Click for next page ( 39


The National Academies | 500 Fifth St. N.W. | Washington, D.C. 20001
Copyright © National Academy of Sciences. All rights reserved.
Terms of Use and Privacy Statement



Below are the first 10 and last 10 pages of uncorrected machine-read text (when available) of this chapter, followed by the top 30 algorithmically extracted key phrases from the chapter as a whole.
Intended to provide our own search engines and external engines with highly rich, chapter-representative searchable text on the opening pages of each chapter. Because it is UNCORRECTED material, please consider the following text as a useful but insufficient proxy for the authoritative book pages.

Do not use for reproduction, copying, pasting, or reading; exclusively for search engines.

OCR for page 38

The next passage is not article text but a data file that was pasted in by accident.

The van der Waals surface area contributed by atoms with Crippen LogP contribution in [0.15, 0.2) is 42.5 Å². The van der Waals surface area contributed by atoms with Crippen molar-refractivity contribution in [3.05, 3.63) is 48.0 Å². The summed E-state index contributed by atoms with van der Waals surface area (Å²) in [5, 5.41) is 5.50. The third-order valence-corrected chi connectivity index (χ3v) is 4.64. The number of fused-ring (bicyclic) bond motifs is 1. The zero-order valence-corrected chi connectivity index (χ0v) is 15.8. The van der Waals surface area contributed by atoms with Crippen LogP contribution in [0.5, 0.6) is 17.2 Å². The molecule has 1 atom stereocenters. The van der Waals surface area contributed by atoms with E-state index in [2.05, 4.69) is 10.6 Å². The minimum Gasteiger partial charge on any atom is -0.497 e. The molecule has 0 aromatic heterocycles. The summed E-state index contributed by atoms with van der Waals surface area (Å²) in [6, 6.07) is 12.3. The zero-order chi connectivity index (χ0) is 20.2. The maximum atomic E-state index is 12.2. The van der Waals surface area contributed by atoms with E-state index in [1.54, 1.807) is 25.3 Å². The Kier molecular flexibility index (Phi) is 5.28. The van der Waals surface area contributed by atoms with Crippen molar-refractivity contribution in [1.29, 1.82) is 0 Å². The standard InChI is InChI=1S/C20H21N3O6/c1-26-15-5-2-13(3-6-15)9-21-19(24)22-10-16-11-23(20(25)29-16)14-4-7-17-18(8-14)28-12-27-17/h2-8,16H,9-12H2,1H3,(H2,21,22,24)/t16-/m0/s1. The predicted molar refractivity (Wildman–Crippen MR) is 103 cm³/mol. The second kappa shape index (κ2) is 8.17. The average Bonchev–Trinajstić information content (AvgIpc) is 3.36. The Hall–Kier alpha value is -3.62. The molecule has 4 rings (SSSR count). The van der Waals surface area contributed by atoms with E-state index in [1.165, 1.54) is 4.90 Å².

APPENDIX B Specific Comments on the Interactive Radio-Epidemiological Program Most of the following comments deal with the potential for making improvements in the impressive start made by the design team. Sponsors will need to consider not onlY the nolicY. but also the budgetary, implications of these suggestions. ~ ~ .. , Some of the concerns of the subcommittee set forth here might reflect the design team's decision to implement the mode! in the proprietary modeling-spreadsheet program ANALYTICA, rather than coding it directly. We recognize that there are savings in development expense if one uses this type of environment. However, the savings often mean that the model developer has less flexibility in preparing the user interface. Accordingly, some of our suggestions, particularly regarding system appearance and convenience, could be too difficult or too expensive to implement. Ultimately, their value depends on the size and nature of the user base. As stated above, the information supplied by the developers indicates that the primary target audience is small and familiar with the underI-Ying logic of the system. However, careful consideration needs to be given to other potential audiences, particularly those for whom the process is not well understood but who have a substantial stake in the outcome. The developers clearly were aware of this design consideration, but the design as implemented is only partially successful in addressing the broader stakeholder community. In particular, key features of a system to meet stakeholder needs might be difficult to implement if only the "browser" version of ANALYTICA is available to users. C7 ~ a ~ O ~ , Some of the ensuing comments reflect the interim nature of the development system and will not necessarily apply to a final implementation. Installation Given that the installation appears to use Install Shield, it should be possible to install the Am tiles and the ANALY 11(:A browser module In a single operation. That would make the system a little easier for computer novices. ~ ~ ~ ~ ~ . ~ . ~ . ~ ~ ~ . ~ ~ ~ . . ~ The version of ANALYTICA that is used is a trial version. Is there a simple browser version that can be installed without requiring the user to face the registration screen? drive? The setup program runs fine off the CD. Why 38 is the user instructed to copy it to the hard